Who was Joe Mowry?

Joe Mowry

Joe Mowry

 

Who was Joe Mowry?

Joe Mowry was born in St. Louis, Missouri on April 6, 1908. After attending the University of Iowa, the 6’2″, 198 lb. athlete became a professional baseball player back in the 1930s and pre-war 1940s. His major league career consisted only of the 192 games he played for the Boston Braves in parts of two and all of one season. From 1933 to 1935, the switch-hitting, right hand throwing outfielder played as a reserve member of the roster for the Boston Braves, batting .233 with 2 HR for his brief big league career. For his ten season minor league career (1931-34, 1936-41), Mowry hit .328 in 908 games for several teams, also finishing with 70 career minor league home runs.

Joe Mowry’s big, but usually forgotten moment in baseball came in a game the Braves lost to the Pirates, 11-7, at Forbes Field in Pittsburgh in the afternoon of May 25, 1935, but it wasn’t  for anything he actually did by his own ability. It was for the man he replaced in one of the most legendary ordinary games in baseball history. That was the date of Babe Ruth’s “Last Hurrah” as a home run hitter. It was the day the “on-his-last-legs” Babe showed one last time as the greatest slugger of them all, crushing 3 monster home runs, and also his last career home runs #s 712, 713, and 714 – and on one a day in which a fourth hit gave him a perfect game at the plate – one capped off with 6 RBI.

It’s been often lamented that real life could not have done with this moment what the script writers did with it in the 1948 flick, “The Babe Ruth Story.”

Who would have believed it?

In the film, Ruth (played by William Bendix) has to settle for a single in his last time at bat and – at the same time – he comes to the lucid understanding, as he stumbles his way to first base, that this is the time to call it quits. In the movie, Ruth calls over to the Braves bench, signaling to his “up-until-the-three-homers-moment, critical-of-him” understudy to come take his place at first as a pinch runner.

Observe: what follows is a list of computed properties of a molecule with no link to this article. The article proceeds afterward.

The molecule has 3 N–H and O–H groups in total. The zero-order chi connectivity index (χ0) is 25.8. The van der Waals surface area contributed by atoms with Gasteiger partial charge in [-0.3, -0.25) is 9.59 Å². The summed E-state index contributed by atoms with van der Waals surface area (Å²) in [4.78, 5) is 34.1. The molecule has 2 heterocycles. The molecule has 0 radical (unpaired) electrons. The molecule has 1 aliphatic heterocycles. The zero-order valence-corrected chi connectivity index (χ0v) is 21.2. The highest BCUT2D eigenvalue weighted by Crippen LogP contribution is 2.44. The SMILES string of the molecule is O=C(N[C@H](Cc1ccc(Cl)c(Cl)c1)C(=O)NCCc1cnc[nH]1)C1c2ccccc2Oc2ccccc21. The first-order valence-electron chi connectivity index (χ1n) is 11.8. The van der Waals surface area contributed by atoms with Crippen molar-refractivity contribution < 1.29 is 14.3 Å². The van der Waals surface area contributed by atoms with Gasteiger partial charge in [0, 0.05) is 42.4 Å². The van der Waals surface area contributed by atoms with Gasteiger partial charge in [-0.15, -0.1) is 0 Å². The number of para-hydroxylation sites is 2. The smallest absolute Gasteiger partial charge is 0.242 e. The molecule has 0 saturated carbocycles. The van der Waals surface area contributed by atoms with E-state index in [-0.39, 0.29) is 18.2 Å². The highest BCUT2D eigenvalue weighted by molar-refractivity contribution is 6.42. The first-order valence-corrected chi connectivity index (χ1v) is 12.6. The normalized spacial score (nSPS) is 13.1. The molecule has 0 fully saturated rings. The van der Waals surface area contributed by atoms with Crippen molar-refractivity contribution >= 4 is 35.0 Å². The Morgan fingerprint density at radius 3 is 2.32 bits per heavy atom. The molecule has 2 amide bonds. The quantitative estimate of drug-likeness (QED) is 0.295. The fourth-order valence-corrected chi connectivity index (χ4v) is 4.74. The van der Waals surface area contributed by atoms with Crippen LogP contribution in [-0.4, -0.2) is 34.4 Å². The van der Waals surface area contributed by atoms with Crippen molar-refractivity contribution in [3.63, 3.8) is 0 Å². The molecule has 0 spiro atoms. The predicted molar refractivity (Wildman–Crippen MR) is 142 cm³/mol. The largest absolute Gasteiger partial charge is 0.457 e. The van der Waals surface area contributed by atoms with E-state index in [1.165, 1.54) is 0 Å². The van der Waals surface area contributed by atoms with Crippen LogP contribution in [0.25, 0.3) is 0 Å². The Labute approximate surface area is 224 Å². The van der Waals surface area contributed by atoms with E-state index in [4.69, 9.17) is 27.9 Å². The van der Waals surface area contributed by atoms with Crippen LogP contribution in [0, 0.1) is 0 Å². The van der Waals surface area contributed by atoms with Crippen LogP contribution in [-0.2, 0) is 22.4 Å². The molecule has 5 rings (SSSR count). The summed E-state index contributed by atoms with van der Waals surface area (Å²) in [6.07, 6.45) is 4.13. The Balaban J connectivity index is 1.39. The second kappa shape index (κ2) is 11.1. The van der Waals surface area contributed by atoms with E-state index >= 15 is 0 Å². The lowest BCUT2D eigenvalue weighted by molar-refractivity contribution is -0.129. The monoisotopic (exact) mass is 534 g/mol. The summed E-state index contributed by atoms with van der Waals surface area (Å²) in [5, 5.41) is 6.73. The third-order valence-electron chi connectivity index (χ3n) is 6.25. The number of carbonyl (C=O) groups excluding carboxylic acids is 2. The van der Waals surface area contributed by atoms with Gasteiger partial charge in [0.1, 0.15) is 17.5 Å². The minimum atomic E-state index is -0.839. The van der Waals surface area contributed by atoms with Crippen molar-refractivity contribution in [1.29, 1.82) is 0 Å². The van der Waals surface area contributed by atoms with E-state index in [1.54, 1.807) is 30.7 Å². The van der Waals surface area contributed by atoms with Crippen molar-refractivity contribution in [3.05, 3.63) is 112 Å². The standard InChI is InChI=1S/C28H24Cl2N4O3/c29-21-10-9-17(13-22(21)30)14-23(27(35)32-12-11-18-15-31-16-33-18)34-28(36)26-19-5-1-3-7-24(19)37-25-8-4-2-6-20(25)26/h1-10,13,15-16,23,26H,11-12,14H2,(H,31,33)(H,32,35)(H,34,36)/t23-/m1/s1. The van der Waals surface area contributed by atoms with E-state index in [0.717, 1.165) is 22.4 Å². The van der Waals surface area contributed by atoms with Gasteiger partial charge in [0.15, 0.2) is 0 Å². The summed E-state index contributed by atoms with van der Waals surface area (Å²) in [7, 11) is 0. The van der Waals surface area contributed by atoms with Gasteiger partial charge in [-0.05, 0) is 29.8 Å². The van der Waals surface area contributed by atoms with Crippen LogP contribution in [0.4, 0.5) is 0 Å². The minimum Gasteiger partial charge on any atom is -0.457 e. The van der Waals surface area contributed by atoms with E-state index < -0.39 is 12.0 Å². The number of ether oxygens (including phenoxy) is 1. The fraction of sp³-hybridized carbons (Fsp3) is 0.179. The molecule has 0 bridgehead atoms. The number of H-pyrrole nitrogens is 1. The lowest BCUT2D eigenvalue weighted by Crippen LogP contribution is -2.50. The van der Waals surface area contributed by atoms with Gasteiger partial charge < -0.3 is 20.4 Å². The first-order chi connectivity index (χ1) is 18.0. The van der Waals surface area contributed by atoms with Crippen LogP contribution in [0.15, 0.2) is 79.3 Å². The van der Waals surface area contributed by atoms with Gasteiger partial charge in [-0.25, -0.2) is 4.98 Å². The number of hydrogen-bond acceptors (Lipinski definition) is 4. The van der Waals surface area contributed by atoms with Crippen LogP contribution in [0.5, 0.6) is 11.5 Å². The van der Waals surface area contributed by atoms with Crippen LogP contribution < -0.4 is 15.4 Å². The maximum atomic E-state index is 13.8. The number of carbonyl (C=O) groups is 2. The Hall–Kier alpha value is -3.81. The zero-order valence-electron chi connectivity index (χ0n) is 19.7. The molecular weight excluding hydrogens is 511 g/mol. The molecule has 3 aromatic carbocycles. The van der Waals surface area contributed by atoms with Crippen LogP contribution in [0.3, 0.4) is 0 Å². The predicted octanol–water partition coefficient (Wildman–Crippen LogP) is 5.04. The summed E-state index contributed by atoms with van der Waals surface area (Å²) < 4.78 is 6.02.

In fiction, Babe Ruth is taking himself out of his last ever glorious game – and rightly so, turning baseball over to the next generation.

The kid (presumably Joe Mowry) runs over to take Ruth’s place as the pinch runner, but the Babe can see that the young man is feeling badly about his previous trash talk about Ruth as a has-been. Before “Mowry” can really apologize to Ruth, the Babe picks up on his mood and says something close to this paraphrase: “It’s your time now, kid. Don’t worry about it. If you take care of baseball, baseball will take care of you.”

Of course, that was the irony lost on me when I first saw the movie at age 10. This is also the time in the story line in which Babe Ruth finally realizes that the Braves were never serious about naming him their next manager, as he supposedly had been led to believe, and that they only had acquired him from the Yankees as a boost to the gate – and clearly not as a positive example of how baseball takes care of its own to those who serve the best interests of baseball by their high level of play.

Reality, of course, has been overrun by the legendary movie ending over the years. A large number of people today actually think that the 3-Homers-in-Pittsburgh show was Babe Ruth’s actual sweet adieu – and the last game of his storied career.

It wasn’t.

Babe Ruth played 5 more games after “Pittsburgh” – going 0 for 9 official times at bat, and 0 for 13 in total plate appearances before he actually played his actually last game  at the Baker Bowl in Philadelphia on May 30, 1935. (This paragraph was edited for accuracy and clarity on 3/15/2016.  In our original statement, we errored in stating that Ruth went 0 for 13 in his last 13 times at bat. We meant to say 0 for 13 in his last total plate appearances. He was 0 for 9 in official times at bat after the big game at Forbes Field.-  Our apologies.)

Joe Mowry never knew a bigger day in baseball than the time he replaced Babe Ruth in right field, late in the 3-homer game.

There also is no evidence we’ve found that Mowry ever bad-mouthed the aging Babe Ruth in reality – as the anonymous younger teammate in the 1948 Ruth film so completely did. There’s also hardly any proof, either, that many people today remember that Joe Mowry was the guy who took Ruth’s place in the field in 1935 during his last “big” game.

Joe Mowry died at the age of 85 in St. Louis, Missouri on February 9, 1994.

____________________

 eagle-0rangeBill McCurdy

Publisher, Editor, Writer

The Pecan Park Eagle

Houston, Texas

https://bill37mccurdy.com/

 

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